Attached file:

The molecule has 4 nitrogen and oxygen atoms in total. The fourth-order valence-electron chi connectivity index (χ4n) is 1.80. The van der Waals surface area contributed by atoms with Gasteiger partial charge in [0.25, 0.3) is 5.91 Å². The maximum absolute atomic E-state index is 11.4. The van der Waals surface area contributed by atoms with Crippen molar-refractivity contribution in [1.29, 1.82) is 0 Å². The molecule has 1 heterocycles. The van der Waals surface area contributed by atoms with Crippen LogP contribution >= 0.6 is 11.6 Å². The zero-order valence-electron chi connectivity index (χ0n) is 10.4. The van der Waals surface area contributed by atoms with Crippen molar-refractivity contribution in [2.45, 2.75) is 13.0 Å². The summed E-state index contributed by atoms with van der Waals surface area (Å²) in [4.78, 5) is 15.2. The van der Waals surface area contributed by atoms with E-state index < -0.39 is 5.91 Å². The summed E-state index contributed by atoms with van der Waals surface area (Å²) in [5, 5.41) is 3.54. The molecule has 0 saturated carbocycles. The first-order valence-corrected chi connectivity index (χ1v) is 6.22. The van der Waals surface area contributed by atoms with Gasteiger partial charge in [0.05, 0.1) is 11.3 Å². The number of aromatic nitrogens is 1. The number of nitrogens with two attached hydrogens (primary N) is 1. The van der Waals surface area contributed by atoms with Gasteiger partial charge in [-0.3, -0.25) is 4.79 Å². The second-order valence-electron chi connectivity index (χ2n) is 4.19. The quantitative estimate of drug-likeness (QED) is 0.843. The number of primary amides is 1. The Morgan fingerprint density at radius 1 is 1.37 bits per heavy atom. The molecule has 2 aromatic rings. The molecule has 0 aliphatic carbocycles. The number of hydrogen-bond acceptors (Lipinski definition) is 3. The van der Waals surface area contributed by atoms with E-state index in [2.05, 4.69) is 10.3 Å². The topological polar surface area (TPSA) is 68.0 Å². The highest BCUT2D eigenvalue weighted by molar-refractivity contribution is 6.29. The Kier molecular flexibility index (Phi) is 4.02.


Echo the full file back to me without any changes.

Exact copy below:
The molecule has 4 nitrogen and oxygen atoms in total. The fourth-order valence-electron chi connectivity index (χ4n) is 1.80. The van der Waals surface area contributed by atoms with Gasteiger partial charge in [0.25, 0.3) is 5.91 Å². The maximum absolute atomic E-state index is 11.4. The van der Waals surface area contributed by atoms with Crippen molar-refractivity contribution in [1.29, 1.82) is 0 Å². The molecule has 1 heterocycles. The van der Waals surface area contributed by atoms with Crippen LogP contribution >= 0.6 is 11.6 Å². The zero-order valence-electron chi connectivity index (χ0n) is 10.4. The van der Waals surface area contributed by atoms with Crippen molar-refractivity contribution in [2.45, 2.75) is 13.0 Å². The summed E-state index contributed by atoms with van der Waals surface area (Å²) in [4.78, 5) is 15.2. The van der Waals surface area contributed by atoms with E-state index < -0.39 is 5.91 Å². The summed E-state index contributed by atoms with van der Waals surface area (Å²) in [5, 5.41) is 3.54. The molecule has 0 saturated carbocycles. The first-order valence-corrected chi connectivity index (χ1v) is 6.22. The van der Waals surface area contributed by atoms with Gasteiger partial charge in [0.05, 0.1) is 11.3 Å². The number of aromatic nitrogens is 1. The number of nitrogens with two attached hydrogens (primary N) is 1. The van der Waals surface area contributed by atoms with Gasteiger partial charge in [-0.3, -0.25) is 4.79 Å². The second-order valence-electron chi connectivity index (χ2n) is 4.19. The quantitative estimate of drug-likeness (QED) is 0.843. The number of primary amides is 1. The Morgan fingerprint density at radius 1 is 1.37 bits per heavy atom. The molecule has 2 aromatic rings. The molecule has 0 aliphatic carbocycles. The number of hydrogen-bond acceptors (Lipinski definition) is 3. The van der Waals surface area contributed by atoms with E-state index in [2.05, 4.69) is 10.3 Å². The topological polar surface area (TPSA) is 68.0 Å². The highest BCUT2D eigenvalue weighted by molar-refractivity contribution is 6.29. The Kier molecular flexibility index (Phi) is 4.02.